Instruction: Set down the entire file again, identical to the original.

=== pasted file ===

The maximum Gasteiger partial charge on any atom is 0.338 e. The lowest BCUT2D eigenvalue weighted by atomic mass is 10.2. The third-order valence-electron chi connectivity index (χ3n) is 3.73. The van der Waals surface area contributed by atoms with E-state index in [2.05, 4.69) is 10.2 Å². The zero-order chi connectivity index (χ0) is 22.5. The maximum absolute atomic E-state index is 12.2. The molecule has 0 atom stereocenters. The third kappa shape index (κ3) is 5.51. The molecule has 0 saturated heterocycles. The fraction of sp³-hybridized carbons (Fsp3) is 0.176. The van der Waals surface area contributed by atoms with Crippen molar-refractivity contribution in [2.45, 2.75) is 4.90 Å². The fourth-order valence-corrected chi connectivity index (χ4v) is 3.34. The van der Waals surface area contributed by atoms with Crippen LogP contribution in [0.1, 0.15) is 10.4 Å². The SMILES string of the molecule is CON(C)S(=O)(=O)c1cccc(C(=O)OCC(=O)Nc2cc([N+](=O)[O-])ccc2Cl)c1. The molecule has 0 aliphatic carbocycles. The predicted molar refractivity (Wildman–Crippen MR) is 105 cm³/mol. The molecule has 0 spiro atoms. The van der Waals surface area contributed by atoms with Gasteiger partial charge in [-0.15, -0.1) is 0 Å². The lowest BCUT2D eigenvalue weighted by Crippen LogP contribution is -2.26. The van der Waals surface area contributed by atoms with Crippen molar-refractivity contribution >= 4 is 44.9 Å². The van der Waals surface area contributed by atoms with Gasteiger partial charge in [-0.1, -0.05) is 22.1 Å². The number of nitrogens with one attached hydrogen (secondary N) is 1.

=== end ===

The maximum Gasteiger partial charge on any atom is 0.338 e. The lowest BCUT2D eigenvalue weighted by atomic mass is 10.2. The third-order valence-electron chi connectivity index (χ3n) is 3.73. The van der Waals surface area contributed by atoms with E-state index in [2.05, 4.69) is 10.2 Å². The zero-order chi connectivity index (χ0) is 22.5. The maximum absolute atomic E-state index is 12.2. The molecule has 0 atom stereocenters. The third kappa shape index (κ3) is 5.51. The molecule has 0 saturated heterocycles. The fraction of sp³-hybridized carbons (Fsp3) is 0.176. The van der Waals surface area contributed by atoms with Crippen molar-refractivity contribution in [2.45, 2.75) is 4.90 Å². The fourth-order valence-corrected chi connectivity index (χ4v) is 3.34. The van der Waals surface area contributed by atoms with Crippen LogP contribution in [0.1, 0.15) is 10.4 Å². The SMILES string of the molecule is CON(C)S(=O)(=O)c1cccc(C(=O)OCC(=O)Nc2cc([N+](=O)[O-])ccc2Cl)c1. The molecule has 0 aliphatic carbocycles. The predicted molar refractivity (Wildman–Crippen MR) is 105 cm³/mol. The molecule has 0 spiro atoms. The van der Waals surface area contributed by atoms with Gasteiger partial charge in [-0.15, -0.1) is 0 Å². The lowest BCUT2D eigenvalue weighted by Crippen LogP contribution is -2.26. The van der Waals surface area contributed by atoms with Crippen molar-refractivity contribution >= 4 is 44.9 Å². The van der Waals surface area contributed by atoms with Gasteiger partial charge in [-0.1, -0.05) is 22.1 Å². The number of nitrogens with one attached hydrogen (secondary N) is 1.